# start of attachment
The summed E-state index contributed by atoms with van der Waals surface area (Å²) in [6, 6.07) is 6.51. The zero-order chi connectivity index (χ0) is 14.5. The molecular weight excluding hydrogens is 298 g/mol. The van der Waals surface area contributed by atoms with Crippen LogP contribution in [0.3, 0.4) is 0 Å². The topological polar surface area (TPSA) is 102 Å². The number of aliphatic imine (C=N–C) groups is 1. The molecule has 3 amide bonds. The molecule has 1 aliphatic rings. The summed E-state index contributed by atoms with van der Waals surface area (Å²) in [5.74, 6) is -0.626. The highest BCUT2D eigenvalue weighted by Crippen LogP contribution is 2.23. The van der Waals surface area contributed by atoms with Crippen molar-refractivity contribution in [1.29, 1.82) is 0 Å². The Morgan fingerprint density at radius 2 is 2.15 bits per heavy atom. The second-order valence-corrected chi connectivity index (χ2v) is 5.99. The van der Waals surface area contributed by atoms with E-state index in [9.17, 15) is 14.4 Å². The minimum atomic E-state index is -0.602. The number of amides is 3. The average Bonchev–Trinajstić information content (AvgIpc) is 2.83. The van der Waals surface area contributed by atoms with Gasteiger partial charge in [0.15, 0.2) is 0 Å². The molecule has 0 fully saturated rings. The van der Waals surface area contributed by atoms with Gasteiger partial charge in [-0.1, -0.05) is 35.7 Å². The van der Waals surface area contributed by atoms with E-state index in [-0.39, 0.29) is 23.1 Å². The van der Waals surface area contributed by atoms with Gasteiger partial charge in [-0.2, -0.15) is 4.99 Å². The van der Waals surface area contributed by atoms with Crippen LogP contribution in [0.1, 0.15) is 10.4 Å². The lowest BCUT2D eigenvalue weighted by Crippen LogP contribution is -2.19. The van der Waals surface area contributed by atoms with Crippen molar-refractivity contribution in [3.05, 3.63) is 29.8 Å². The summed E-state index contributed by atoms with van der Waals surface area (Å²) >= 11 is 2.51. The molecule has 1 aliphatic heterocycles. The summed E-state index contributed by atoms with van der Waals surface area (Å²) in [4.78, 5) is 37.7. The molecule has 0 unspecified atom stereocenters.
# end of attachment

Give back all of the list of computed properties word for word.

The summed E-state index contributed by atoms with van der Waals surface area (Å²) in [6, 6.07) is 6.51. The zero-order chi connectivity index (χ0) is 14.5. The molecular weight excluding hydrogens is 298 g/mol. The van der Waals surface area contributed by atoms with Crippen LogP contribution in [0.3, 0.4) is 0 Å². The topological polar surface area (TPSA) is 102 Å². The number of aliphatic imine (C=N–C) groups is 1. The molecule has 3 amide bonds. The molecule has 1 aliphatic rings. The summed E-state index contributed by atoms with van der Waals surface area (Å²) in [5.74, 6) is -0.626. The highest BCUT2D eigenvalue weighted by Crippen LogP contribution is 2.23. The van der Waals surface area contributed by atoms with Crippen molar-refractivity contribution in [1.29, 1.82) is 0 Å². The Morgan fingerprint density at radius 2 is 2.15 bits per heavy atom. The second-order valence-corrected chi connectivity index (χ2v) is 5.99. The van der Waals surface area contributed by atoms with E-state index in [9.17, 15) is 14.4 Å². The minimum atomic E-state index is -0.602. The number of amides is 3. The average Bonchev–Trinajstić information content (AvgIpc) is 2.83. The van der Waals surface area contributed by atoms with Gasteiger partial charge in [0.15, 0.2) is 0 Å². The molecule has 0 fully saturated rings. The van der Waals surface area contributed by atoms with Gasteiger partial charge in [-0.1, -0.05) is 35.7 Å². The van der Waals surface area contributed by atoms with E-state index in [-0.39, 0.29) is 23.1 Å². The van der Waals surface area contributed by atoms with Gasteiger partial charge in [-0.2, -0.15) is 4.99 Å². The van der Waals surface area contributed by atoms with Crippen LogP contribution in [0.1, 0.15) is 10.4 Å². The lowest BCUT2D eigenvalue weighted by Crippen LogP contribution is -2.19. The van der Waals surface area contributed by atoms with Crippen molar-refractivity contribution in [3.05, 3.63) is 29.8 Å². The summed E-state index contributed by atoms with van der Waals surface area (Å²) >= 11 is 2.51. The molecule has 1 aliphatic heterocycles. The summed E-state index contributed by atoms with van der Waals surface area (Å²) in [4.78, 5) is 37.7. The molecule has 0 unspecified atom stereocenters.